Over the years, Broad Street has become something of a byword for late-night, booze-fuelled excess. As anyone who has lived nearby will tell you, however, there’s more to Brum’s nightspot epicentre than just sambuca and spray tan.
Let us be your guide:
1. It’s not actually very broad
Broad Street is roughly 40 foot wide (give or take a kerb), so compared to a chunky 8-lane North Brum autobahn like the Birchfield Road it’s positively waifish.
2. You gave the world Duran Duran
Without Broad Street clubs there’d be no Duran Duran: they started out as the house band at the Rum Runner (the club’s owners later became the band’s managers), while the band’s name was inspired by another nearby club, Barbarella’s on Cumberland Street (in the original Barbarella movie, the villain’s name was ‘Durand Durand’).
3. You celebrate your local heroes by walking all over them
Photo: Tom Lennon
Hollywood has its Walk of Fame, but Birmingham has its very own Walk of Stars and it’s on Broad Street. Since 2007 we’ve been celebrating local luminaries with these pavement plaques – from Ozzy Osbourne to the entire 1982 Aston Villa European Cup winning squad.
4. You remember the fallen
Let’s spare a thought for some of those Broad Street nightspots that are no longer with us. Raise a shot glass of sambuca, please, to Bakers, Barbarella’s, Bobby Brown’s, Bonkers (yes, really), Brannigan’s, and Burburries – and that’s just the ‘Bs’.
Gone, but not forgotten (apart from the journey home bit).
5. You Leave it to Lee
Photo: Tom Lennon
Amidst the bars, nightclubs and eateries that take up much of Broad Street, there’s a strange, incongruous sight: the Lee Longlands furniture store. It’s a bit like finding an MFI in the middle of Hollywood’s Sunset Strip.
6. Crown Inn Glory
80s architects designing the ICC and Symphony Hall encountered a pub-shaped problem: Broad Street’s Crown Inn was a Grade II listed building, so they had to build around it. Ironically, when the new venues opened in 1991, the Crown’s owners gutted its historic interior and turned it into an 80s theme pub.
7. Deep down, you’re really quite spiritual
Broad Street was once a very pious place with chapels on every corner. These days all that’s left is the grade II listed Broad Street Presbyterian Church (or, as it’s known as these days, ‘Popworld’).
8. Seriously, I’m not just saying that
The Church of England recently launched St Luke’s Gas Street, a new church just around the corner from Broad Street. It’s aimed at a younger demographic, although given its clubland catchment area maybe it should have been called St Vitus’…
9. And cultural, too…
Opened in 2013, Broad Street’s Library of Birmingham is not only amazing, awesome, fascinating, incredible, prodigious, shocking and stunning, but it also stocks a wide variety of thesauruses (or thesauri, if you want to be pedantic, hair-splitting, or nit-picking).
10. Ken and ‘M’
In 1988, Wallander star Kenneth Branagh’s Renaissance Theatre Company had a residency at Broad Street’s Rep Theatre, featuring a production of Shakespeare’s Much Ado about Nothing directed by Judi Dench. Branagh’s Marvel film Thor was said to be heavily influenced by his nights spent “boogying” at Stoodi Bakers.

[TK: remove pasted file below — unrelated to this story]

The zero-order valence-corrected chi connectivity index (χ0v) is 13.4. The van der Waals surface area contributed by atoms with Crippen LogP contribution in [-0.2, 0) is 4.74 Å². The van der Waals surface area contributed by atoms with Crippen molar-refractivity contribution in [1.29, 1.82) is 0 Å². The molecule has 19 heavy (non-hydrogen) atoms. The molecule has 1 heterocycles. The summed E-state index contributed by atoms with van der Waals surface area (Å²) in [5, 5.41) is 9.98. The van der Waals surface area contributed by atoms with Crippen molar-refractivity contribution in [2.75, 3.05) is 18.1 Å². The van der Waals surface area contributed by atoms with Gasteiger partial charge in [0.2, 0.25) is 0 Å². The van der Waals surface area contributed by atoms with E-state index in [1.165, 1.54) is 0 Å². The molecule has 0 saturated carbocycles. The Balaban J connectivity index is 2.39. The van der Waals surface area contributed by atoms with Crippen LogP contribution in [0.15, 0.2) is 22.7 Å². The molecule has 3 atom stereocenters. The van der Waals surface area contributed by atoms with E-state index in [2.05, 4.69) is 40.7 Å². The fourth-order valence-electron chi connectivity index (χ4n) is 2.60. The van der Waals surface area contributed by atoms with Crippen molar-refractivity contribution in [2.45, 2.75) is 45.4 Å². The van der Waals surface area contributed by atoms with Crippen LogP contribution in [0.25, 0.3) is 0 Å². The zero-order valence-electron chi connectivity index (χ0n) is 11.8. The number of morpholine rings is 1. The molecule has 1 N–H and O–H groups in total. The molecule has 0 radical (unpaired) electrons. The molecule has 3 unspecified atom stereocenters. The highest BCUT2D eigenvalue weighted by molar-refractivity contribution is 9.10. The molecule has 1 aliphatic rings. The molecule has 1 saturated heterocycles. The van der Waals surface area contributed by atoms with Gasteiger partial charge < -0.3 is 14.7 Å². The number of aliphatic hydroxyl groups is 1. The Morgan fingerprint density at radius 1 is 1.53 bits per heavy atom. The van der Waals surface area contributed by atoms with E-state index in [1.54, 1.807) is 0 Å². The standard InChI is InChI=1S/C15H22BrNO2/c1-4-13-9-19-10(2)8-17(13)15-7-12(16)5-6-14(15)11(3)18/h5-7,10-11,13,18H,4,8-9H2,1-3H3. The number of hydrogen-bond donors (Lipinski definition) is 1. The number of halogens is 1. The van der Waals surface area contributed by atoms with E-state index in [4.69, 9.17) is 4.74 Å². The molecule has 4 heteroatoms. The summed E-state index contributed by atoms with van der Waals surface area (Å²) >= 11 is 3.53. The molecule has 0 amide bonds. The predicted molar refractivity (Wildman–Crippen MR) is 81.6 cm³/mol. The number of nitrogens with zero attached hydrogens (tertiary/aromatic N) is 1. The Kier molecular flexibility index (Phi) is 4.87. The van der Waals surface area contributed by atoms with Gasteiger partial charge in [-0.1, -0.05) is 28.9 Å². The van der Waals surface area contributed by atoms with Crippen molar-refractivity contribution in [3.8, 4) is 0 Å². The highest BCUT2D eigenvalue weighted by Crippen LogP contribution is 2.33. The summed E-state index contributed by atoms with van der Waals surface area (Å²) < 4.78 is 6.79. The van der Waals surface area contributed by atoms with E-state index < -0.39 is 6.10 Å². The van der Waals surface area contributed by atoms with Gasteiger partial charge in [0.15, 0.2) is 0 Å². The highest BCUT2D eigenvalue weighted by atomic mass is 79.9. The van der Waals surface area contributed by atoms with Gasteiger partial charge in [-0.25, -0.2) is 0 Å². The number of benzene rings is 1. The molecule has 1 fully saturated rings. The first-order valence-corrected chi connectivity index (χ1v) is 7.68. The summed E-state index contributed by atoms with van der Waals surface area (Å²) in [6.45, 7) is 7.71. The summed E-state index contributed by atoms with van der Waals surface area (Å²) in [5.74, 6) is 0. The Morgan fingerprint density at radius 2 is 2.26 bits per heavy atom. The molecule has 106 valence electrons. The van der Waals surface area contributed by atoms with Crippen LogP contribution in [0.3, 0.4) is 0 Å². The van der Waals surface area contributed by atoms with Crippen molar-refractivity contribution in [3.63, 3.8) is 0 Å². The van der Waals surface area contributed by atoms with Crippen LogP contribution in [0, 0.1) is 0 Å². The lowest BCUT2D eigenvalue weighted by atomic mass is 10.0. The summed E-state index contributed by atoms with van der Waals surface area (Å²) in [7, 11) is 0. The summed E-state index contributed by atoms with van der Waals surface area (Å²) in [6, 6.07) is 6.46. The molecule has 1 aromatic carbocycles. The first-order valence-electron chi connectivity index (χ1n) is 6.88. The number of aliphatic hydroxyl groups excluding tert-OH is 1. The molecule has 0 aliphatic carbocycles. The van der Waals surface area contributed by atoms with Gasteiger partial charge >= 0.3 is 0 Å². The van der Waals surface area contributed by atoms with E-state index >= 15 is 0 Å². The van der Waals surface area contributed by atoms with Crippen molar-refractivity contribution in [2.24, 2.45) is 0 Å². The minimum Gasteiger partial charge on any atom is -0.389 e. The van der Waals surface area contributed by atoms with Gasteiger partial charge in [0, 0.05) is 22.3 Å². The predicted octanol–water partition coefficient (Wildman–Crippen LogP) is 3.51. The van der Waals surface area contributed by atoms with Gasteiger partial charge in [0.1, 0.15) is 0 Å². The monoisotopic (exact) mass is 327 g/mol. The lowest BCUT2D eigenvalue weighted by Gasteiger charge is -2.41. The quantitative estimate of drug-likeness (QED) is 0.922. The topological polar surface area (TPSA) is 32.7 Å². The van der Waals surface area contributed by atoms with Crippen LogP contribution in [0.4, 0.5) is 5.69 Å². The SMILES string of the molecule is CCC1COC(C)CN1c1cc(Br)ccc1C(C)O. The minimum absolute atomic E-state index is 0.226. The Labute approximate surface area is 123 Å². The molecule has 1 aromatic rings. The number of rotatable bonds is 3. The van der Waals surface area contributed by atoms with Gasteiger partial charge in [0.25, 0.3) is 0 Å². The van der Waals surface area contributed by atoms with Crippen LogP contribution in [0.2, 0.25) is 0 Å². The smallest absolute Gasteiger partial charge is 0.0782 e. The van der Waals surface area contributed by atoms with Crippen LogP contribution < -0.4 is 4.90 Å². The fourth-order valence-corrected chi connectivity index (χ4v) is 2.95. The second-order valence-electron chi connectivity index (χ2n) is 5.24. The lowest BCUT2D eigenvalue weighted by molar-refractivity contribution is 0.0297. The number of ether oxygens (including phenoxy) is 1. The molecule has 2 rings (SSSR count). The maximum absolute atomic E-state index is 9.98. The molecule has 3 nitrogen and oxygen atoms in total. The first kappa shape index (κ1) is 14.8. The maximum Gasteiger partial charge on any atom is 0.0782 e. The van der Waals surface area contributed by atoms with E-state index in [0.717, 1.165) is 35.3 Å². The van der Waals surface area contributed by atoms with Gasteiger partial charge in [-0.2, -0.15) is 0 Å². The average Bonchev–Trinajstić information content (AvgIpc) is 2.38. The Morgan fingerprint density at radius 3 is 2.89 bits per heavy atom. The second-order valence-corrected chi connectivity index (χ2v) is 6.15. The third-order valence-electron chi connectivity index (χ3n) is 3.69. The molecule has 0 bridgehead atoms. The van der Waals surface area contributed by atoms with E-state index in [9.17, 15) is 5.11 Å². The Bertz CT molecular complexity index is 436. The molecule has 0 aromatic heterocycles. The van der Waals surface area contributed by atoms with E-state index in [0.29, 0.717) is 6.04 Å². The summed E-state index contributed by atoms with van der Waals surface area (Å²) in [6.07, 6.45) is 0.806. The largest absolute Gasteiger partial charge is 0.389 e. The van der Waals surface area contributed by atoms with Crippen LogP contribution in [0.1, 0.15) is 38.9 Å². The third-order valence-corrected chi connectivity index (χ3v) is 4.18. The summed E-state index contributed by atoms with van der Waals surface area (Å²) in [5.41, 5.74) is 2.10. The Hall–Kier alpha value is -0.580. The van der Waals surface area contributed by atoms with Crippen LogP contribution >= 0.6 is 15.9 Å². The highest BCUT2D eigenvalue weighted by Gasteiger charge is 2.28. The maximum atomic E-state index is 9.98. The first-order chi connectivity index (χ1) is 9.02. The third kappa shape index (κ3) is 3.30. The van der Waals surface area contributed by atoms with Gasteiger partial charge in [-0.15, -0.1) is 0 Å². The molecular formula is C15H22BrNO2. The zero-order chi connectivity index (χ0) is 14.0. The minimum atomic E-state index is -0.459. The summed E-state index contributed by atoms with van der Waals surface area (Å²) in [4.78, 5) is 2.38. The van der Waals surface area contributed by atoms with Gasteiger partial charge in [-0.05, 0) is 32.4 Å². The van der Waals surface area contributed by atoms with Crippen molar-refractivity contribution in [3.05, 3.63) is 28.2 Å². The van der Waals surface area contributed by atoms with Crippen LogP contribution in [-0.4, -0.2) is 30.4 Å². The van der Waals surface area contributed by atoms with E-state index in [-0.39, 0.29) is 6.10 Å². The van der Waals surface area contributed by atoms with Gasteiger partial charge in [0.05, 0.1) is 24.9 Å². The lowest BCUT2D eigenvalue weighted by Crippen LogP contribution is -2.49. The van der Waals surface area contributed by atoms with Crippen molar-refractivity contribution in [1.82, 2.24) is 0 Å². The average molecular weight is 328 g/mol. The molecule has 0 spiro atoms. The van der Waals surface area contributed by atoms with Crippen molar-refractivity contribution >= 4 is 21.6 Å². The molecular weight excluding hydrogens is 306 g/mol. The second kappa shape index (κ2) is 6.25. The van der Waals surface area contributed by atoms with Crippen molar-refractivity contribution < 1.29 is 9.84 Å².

11. The Golden Boys
Across the road from The Rep there’s a gilded statue depicting three very stately looking gentlemen. They’re Boulton, Watt and Murdoch, who were very much the Crosby, Stills and Nash of Industrial Birmingham (Crosby, Stills and Nash were, of course, the Emerson, Lake and Palmer of 70s rock).
12. One of your neighbours invented a really famous font
Brummie print pioneer John Baskerville (1706-1775) lived on Broad Street, on the site where Baskerville House now stands. Of course, in those days Broad Street was just a nameless country track, which caused something of a major headache for the era’s taxi drivers.
For more about John Baskerville see our 20 Bizarre Facts every Brummie should know about Birmingham.
13. You like rolling out the red carpet
Broad Street’s Cineworld has hosted several red carpet movie premieres, attracting big name celebrities like Tom Hardy, Danny DeVito and, erm, former TOWIE star Abi Clarke.
14. Your bus stops make buses swear
Buses that travel along Broad Street often feature automated next stop announcements, so visually-impaired and smartphone-engrossed passengers know where the bus will be arriving at next. Each stop name is delivered in a crisp, ‘I’ve-been-to-elocution-lessons’ voice, except for Sheepcoat Street, which it mispronounces as $#!%coat Street.
15. The closure of Tesco really hit you hard
The harrowing demise of the Tesco at Five Ways has inspired one grief-stricken Clubcard holder to turn the boarded-up building into a makeshift book of condolences.
Well, every little helps.
16. The burger van up by Five Ways
Broad Street has nightlife, Broad Street has culture and Broad Street has cuisine… but nothing symbolises Broad Street quite so much as that burger van. You know the one.
Don’t pretend you haven’t eaten there.
17. You’ve got a random statue of a WWII Field Marshall
A lone soldier stands in silent vigil on Broad Street. This is the only known statue of Field Marshal Claude Auchinleck, a senior British officer during WWII. He wasn’t born in Birmingham, he never lived in Birmingham, he didn’t even lead any campaigns in Birmingham… yet there he stands, looking sternly at drunken people as they queue for the burger van.
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All photos: Tom Lennon